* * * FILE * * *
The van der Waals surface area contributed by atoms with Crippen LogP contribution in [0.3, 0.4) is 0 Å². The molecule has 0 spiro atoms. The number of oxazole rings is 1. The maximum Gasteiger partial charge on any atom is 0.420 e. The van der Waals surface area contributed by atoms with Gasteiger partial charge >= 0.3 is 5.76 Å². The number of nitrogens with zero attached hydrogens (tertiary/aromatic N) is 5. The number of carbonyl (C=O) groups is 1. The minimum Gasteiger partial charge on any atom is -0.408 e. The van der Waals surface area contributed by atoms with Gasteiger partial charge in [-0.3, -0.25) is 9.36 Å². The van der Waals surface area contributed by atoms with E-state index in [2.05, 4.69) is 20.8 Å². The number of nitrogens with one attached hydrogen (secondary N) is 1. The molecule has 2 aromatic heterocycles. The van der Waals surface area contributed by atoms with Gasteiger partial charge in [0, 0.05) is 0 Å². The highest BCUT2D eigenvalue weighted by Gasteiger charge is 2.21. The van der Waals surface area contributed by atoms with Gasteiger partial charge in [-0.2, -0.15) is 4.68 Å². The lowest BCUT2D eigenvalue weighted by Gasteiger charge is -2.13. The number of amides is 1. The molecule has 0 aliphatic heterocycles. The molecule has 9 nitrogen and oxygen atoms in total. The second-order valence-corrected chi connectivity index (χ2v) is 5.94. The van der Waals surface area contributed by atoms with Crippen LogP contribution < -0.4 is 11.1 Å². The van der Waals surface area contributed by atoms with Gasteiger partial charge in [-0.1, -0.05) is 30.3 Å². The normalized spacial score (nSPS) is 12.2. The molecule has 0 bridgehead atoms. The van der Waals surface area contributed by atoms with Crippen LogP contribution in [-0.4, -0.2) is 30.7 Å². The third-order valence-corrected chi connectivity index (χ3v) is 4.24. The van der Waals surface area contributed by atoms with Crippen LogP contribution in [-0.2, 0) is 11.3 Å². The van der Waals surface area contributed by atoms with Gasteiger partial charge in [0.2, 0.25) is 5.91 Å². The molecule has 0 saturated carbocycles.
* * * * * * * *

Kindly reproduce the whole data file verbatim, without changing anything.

The van der Waals surface area contributed by atoms with Crippen LogP contribution in [0.3, 0.4) is 0 Å². The molecule has 0 spiro atoms. The number of oxazole rings is 1. The maximum Gasteiger partial charge on any atom is 0.420 e. The van der Waals surface area contributed by atoms with Gasteiger partial charge >= 0.3 is 5.76 Å². The number of nitrogens with zero attached hydrogens (tertiary/aromatic N) is 5. The number of carbonyl (C=O) groups is 1. The minimum Gasteiger partial charge on any atom is -0.408 e. The van der Waals surface area contributed by atoms with Gasteiger partial charge in [-0.3, -0.25) is 9.36 Å². The van der Waals surface area contributed by atoms with E-state index in [2.05, 4.69) is 20.8 Å². The number of nitrogens with one attached hydrogen (secondary N) is 1. The molecule has 2 aromatic heterocycles. The van der Waals surface area contributed by atoms with Gasteiger partial charge in [0, 0.05) is 0 Å². The highest BCUT2D eigenvalue weighted by Gasteiger charge is 2.21. The van der Waals surface area contributed by atoms with Gasteiger partial charge in [-0.2, -0.15) is 4.68 Å². The lowest BCUT2D eigenvalue weighted by Gasteiger charge is -2.13. The number of amides is 1. The molecule has 0 aliphatic heterocycles. The molecule has 9 nitrogen and oxygen atoms in total. The second-order valence-corrected chi connectivity index (χ2v) is 5.94. The van der Waals surface area contributed by atoms with Crippen LogP contribution < -0.4 is 11.1 Å². The van der Waals surface area contributed by atoms with Gasteiger partial charge in [-0.1, -0.05) is 30.3 Å². The normalized spacial score (nSPS) is 12.2. The molecule has 0 bridgehead atoms. The van der Waals surface area contributed by atoms with Crippen LogP contribution in [-0.4, -0.2) is 30.7 Å². The third-order valence-corrected chi connectivity index (χ3v) is 4.24. The van der Waals surface area contributed by atoms with Crippen LogP contribution in [-0.2, 0) is 11.3 Å². The van der Waals surface area contributed by atoms with Gasteiger partial charge in [0.2, 0.25) is 5.91 Å². The molecule has 0 saturated carbocycles.